FREEDOM OF INFORMATION COMMISSION
OF THE STATE OF CONNECTICUT

In the Matter of a Complaint by FINAL DECISION
J. Jay Meisinger,  
  Complainant  
  against   Docket #FIC 2007-376

City Council,

City of Bristol,

 
  Respondent December 12, 2007
       

 

The above-captioned matter was heard as a contested case on October 30, 2007, at which time the complainant and the respondent appeared, stipulated to certain facts and presented testimony, exhibits and argument on the complaint.

 

After consideration of the entire record, the following facts are found and conclusions of law are reached:

 

1.      The respondent is a public agency within the meaning of 1-200(1)(A), G.S.

 

2.      It is found that by letter filed July 3, 2007, the complainant appealed to this Commission, alleging that the respondent violated the Freedom of Information (“FOI”) Act by holding a secret meeting on or before January 4, 2007.

 

3.      It is found that the alleged violation occurred more than 30 days before the date of the complainant’s appeal to this Commission.

 

4.   Section 1-206(b)(1), G.S., provides in relevant part:

 

Any person denied the right to inspect or copy records under section 1-210 or wrongfully denied the right to attend any meeting of a public agency or denied any other right conferred by the Freedom of Information Act may appeal therefrom to the Freedom of Information Commission, by filing a notice of appeal with said commission.  A notice of appeal shall be filed within thirty days after such denial, except in the case of an unnoticed or secret meeting, in which case the appeal shall be filed within thirty days after the person filing the appeal receives notice in fact that such meeting was held. 

 

5.      It is found that the complainant learned of the alleged secret meeting by reading a newspaper account on June 5, 2007.  It is found that on June 5, 2007, a local newspaper published a series of e-mails among members of the respondent that caused the complainant to believe that the respondent held a secret meeting.  It is found that the newspaper did not publish the e-mails prior to that date. (The complainant has not alleged any violation of the FOI Act with respect to the e-mails; therefore, they are not at issue in this matter.)

 

6.      It is found that the complainant filed his appeal within thirty days after receiving notice in fact, within the meaning of 1-206(b)(1), G.S., of such alleged meeting.

 

7.      It is concluded, therefore, that the Commission has jurisdiction to consider the complainant’s appeal in this matter.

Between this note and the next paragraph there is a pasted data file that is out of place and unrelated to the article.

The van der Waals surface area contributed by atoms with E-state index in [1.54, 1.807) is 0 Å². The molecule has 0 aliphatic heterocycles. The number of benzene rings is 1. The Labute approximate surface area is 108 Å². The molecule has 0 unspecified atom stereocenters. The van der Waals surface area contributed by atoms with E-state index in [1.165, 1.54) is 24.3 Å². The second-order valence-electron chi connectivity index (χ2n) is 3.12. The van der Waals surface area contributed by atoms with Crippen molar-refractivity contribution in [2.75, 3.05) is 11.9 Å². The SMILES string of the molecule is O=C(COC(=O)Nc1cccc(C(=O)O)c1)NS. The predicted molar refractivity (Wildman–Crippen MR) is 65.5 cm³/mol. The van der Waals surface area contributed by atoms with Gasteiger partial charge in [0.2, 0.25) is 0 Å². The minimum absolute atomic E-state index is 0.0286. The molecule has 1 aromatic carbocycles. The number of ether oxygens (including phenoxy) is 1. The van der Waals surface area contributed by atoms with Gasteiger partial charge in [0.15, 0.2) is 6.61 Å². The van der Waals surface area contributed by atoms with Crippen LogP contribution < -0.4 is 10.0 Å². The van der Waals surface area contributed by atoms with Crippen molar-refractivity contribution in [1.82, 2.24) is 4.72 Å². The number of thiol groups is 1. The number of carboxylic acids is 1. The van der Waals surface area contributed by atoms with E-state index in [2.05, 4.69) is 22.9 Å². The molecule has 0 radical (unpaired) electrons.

8.      Section 1-225(a), G.S., provides in relevant part that: “[t]he meetings of all public agencies … shall be open to the public.”

 

9.   Section 1-200(2), G.S., defines “meeting” as:

 

…any hearing or other proceeding of a public agency, any convening or assembly of a quorum of a multimember public agency, and any communication by or to a quorum of a multimember public agency, whether in person or by means of electronic equipment, to discuss or act upon a matter over which the public agency has supervision, control, jurisdiction or advisory power…

 

10.  It is found that the respondent’s Ordinance Committee held a properly noticed meeting during the evening of January 4, 2007.  It is found that all the members of the respondent comprise the membership of the Ordinance Committee. It is found that four members constitute a quorum of the respondent and of the Ordinance Committee.   

 

11.  It is found that on the afternoon before the January 4, 2007 meeting, the chairperson of the respondent’s Ordinance Committee met with the mayor, who is a voting member of the respondent; another committee member; and either one or two attorneys for the respondent.  It is found that they discussed how to proceed in the most orderly and efficient manner at the upcoming meeting and how to conduct the meeting so that all members of the Ordinance Committee would have the opportunity to express their ideas and concerns in a meaningful way.

 

12. It is found that, following the afternoon discussion, described in paragraph 11, above, the chairperson of the Ordinance Committee prepared a “script” for use during the evening’s properly noticed public meeting of the Ordinance Committee.

 

13.  It is found that the chairperson prepared the script in an effort to keep the January 4, 2007 meeting “on topic” and to make sure that council members would have an opportunity to express their views on the agenda topics in an orderly manner.  It is found that the chairperson considered the script to be “simply an organizing document,” compiled in order to structure a productive and efficient public meeting.